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These two tools can help improve your care and documentation.

Fam Pract Manag. 2003;10(7):35-40

The foundation of disease prevention is identifying the patients’ conditions and the effective interventions available. This takes a long time using traditional history-taking, which leaves less visit time for other issues. Many traditional comprehensive history forms include issues that are not associated with evidenced-based interventions. And even when a physician makes a special effort to keep up with proven screening test recommendations, it is difficult to remember all the recommendations that apply to a specific patient.

To address these issues, I developed comprehensive tools that include a patient-completed history, exam documentation template and evidence-based screening test recommendations for all age groups. The tools, portions of which appear below, can be modified to conform to specific practice parameters or changes in disease-prevention recommendations.

How they work

Patients complete the history section, which is structured to allow what for most reasonably healthy patients will be a brief review by the physician. Standard medical and family history questions are included as well as questions about common issues that we often forget to ask about, such as sexual and urinary function, depression, sleep problems and addictions. All of the questions are written at an upper elementary level, but physicians should direct staff members to be sensitive to those patients who may not be able to read or completely understand the questions.

Physicians and other providers complete the last page of the forms. Practices can decide whether to attach this last page to the rest of the encounter form before or after the patient fills out the history section. A small amount of space at the top is designated for documentation of additional history. If the additional history relates specifically to one of the questions on the history portion of the forms, it may be easier to document it in the margin near the appropriate question. The physical exam items can be completed quickly by circling “normal” or “abnormal” and noting any specific abnormalities. Below the exam items, space is also provided for diagnoses and any associated plans that are not preventive. Finally, the “plan” section lists diagnostic and therapeutic preventive service recommendations from the U.S. Preventive Services Task Force, grouped by age where appropriate.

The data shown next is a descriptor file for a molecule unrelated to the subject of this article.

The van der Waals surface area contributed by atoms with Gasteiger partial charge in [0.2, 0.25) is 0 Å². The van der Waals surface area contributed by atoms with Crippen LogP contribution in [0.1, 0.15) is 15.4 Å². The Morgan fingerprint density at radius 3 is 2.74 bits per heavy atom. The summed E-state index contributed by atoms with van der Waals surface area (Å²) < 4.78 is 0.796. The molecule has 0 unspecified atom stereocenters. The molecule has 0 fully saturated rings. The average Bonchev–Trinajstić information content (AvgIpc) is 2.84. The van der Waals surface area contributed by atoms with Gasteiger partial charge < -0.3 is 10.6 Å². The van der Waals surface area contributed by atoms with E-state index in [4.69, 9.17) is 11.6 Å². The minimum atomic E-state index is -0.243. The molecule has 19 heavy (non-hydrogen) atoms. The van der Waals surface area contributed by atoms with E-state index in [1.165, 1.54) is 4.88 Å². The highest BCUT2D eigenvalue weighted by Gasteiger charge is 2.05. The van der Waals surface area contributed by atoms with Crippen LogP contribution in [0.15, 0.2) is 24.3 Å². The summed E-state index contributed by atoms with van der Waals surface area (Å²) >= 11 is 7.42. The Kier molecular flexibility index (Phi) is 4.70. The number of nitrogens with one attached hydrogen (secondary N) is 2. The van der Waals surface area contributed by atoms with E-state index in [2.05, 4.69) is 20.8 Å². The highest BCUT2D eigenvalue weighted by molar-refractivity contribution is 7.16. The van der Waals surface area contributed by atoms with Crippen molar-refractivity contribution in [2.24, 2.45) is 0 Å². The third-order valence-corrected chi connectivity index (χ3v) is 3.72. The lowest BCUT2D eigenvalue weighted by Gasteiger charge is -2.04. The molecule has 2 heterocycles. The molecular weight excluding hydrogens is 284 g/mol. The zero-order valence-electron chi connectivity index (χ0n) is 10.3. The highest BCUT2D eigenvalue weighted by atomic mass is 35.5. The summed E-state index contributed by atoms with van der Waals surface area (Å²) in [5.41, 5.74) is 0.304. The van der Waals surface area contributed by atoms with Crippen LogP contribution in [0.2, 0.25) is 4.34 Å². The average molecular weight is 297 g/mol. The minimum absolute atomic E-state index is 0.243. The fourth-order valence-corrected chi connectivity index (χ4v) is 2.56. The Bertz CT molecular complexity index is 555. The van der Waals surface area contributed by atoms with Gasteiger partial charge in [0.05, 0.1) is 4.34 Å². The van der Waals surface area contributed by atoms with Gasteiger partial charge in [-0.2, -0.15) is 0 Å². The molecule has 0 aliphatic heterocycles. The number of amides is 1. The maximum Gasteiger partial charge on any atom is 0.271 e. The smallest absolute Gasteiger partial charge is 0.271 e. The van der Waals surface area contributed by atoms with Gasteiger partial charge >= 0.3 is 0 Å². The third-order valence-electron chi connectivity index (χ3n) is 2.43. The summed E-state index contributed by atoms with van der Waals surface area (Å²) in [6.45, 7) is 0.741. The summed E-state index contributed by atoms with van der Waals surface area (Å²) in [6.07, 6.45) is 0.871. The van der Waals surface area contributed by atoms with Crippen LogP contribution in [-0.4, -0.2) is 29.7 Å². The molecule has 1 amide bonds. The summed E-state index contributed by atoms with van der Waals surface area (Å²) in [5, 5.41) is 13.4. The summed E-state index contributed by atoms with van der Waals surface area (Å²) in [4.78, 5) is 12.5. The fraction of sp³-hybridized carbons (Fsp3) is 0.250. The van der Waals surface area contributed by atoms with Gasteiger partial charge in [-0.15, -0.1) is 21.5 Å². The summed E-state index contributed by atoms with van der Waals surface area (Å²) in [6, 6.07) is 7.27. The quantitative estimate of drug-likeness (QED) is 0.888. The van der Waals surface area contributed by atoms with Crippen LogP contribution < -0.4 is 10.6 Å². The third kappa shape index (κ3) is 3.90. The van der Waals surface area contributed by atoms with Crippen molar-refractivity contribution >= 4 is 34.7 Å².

The concern has been raised that this form’s extensive screening medical history will lead to a lengthy office visit. However, I’ve not found that to be the case. If time permits, a minor issue can be dealt with as part of the preventive visit. Otherwise, the patient can return for a follow-up visit, or visits, to more extensively address any additional problems. Because the specific items on the encounter form are scientifically well supported, any additional visits generated by the form will be appropriate.


The following male and female preventive-visit encounter forms (shown in an abbreviated format below) can be downloaded as PDF files.

Well-woman exam:

Well-male exam:

The benefits

After using these preventive-visit encounter forms in my practice, I found that they simultaneously save time and improve patient flow, documentation and quality of care. Having patients complete their own, extensive medical history gives them something productive to do during a portion of their waiting time, promotes more honest answers and provides an effective illness identification tool. Visits are shorter or, in some cases, allow enough time for educating patients on unhealthy behaviors and chronic diseases that are often not adequately addressed. The encounter forms also make documentation more complete and improve the quality of the preventive care by reminding the physician to order the most up-to-date, evidence-based interventions.

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